Yes, [the US] is crucial, they’re important. But let’s look at the scenario. As of now, the period of impact is between now and December. Till October, you will anyway not have travel because of the various restrictions; people are not going to be traveling for work... And we only hope that it doesn’t cross that because then a number of things can happen.
Number one, these people who are in short supply and high demand globally will obviously go to different markets and add value to different markets in terms of contribution. For example, this week, NASSCOM organized an online trade mission to Canada. We had 63 participating delegates, which is the highest we’ve ever seen. That clearly suggests that even in this Covid-19 recovery period, we have the highest level of interest there.
There could also possibly be more offshoring if this happens. There could be people coming back here and adding value to the companies here [in India], whether it is startups or major companies. They would add more value and innovation in the economy. So the situation continues to evolve and we only hope that the temporary period is restricted and doesn’t go beyond the 2020 period.
An American Immigration Council report said that increasing H-1B visas could add as much as $158 billion in GDP by the year 2045. And in terms of diplomatic relations, Indian External Affairs Minister S. Jaishankar said that he cannot possibly over overstate the importance of the flow of talent for Indian-American ties. Are there any forecasts from your end, or what do you think this will hold for the future of India-US ties?
I hope it’s temporary because the order issued is a temporary order. It’s not a permanent order in any form. But also, I’ve used my lens on purely the Indian side or the Indian tech industry. They have contributed to – if you look at research from IHS Markit last year – they’ve contributed more than $57 billion in GDP to the US economy, which is more than the GDP of five individual US states. So you can see the contrast.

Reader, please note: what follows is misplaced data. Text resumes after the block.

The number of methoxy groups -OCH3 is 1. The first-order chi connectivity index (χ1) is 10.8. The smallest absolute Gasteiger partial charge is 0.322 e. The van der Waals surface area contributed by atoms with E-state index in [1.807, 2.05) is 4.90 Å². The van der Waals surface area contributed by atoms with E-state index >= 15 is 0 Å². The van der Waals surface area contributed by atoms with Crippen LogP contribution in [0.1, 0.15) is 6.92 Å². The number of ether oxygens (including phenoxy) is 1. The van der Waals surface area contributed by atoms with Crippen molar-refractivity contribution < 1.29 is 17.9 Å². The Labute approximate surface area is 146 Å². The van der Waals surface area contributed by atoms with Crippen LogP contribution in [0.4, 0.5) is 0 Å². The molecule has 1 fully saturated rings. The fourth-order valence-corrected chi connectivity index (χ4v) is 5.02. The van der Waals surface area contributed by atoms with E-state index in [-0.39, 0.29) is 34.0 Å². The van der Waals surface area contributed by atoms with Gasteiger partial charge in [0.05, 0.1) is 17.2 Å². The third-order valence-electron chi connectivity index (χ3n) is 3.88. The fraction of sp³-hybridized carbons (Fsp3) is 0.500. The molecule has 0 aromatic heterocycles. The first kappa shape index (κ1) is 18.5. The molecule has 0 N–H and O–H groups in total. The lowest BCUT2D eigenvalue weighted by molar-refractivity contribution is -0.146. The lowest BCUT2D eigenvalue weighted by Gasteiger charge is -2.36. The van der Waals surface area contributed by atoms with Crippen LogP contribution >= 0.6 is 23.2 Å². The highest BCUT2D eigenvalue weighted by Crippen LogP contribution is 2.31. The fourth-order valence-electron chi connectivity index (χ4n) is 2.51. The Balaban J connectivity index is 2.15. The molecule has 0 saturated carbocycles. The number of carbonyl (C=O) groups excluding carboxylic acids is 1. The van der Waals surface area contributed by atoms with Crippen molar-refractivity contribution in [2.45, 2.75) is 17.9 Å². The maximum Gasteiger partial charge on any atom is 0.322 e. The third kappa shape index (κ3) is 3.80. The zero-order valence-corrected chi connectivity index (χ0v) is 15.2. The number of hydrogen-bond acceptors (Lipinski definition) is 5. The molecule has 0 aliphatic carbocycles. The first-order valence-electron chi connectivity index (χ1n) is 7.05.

The Indian tech industry has added nearly 177,000-280,000 direct jobs in the US. If I look at the direct and indirect, it’s nearly half a million jobs, and most importantly, they’ve worked with most of the Fortune 500 companies based in the US, contributed to their economic growth, and also contributed to the US economy. So given this, we need to look at the rationale behind the objective.
[Also] what are these numbers? [The 85,000 H-1B petitions each year] do not even comprise 0.05% of the US workforce. So that’s also something of a minuscule number in totality.
We wouldn’t be speaking if this didn’t happen six months back. The new normal has changed for everyone. I’m so proud of our tech industry, which has really shifted about 95% of the 4.3 million people who have worked from home very seamlessly, without causing disruptions, and while continuing to add value.
Also, the [H-1B visa holders] are ‘non-immigrant’ visa holders. These are not immigrants. Which could be seen as an immigration issue, which could be seen as a high-skilled worker mobility issue, which is a trade issue, because it does not impact net migration numbers.
Out of the $191 billion which is the [IT] industry’s revenue, nearly $141 billion is exports, and out of that 62% is the US market. And the tech industry in India is about 8% of India’s GDP. So it’s very important in the export story for the entire country. And hence, we need to ensure that this continues to go on with relative seamless challenges coming down across the board.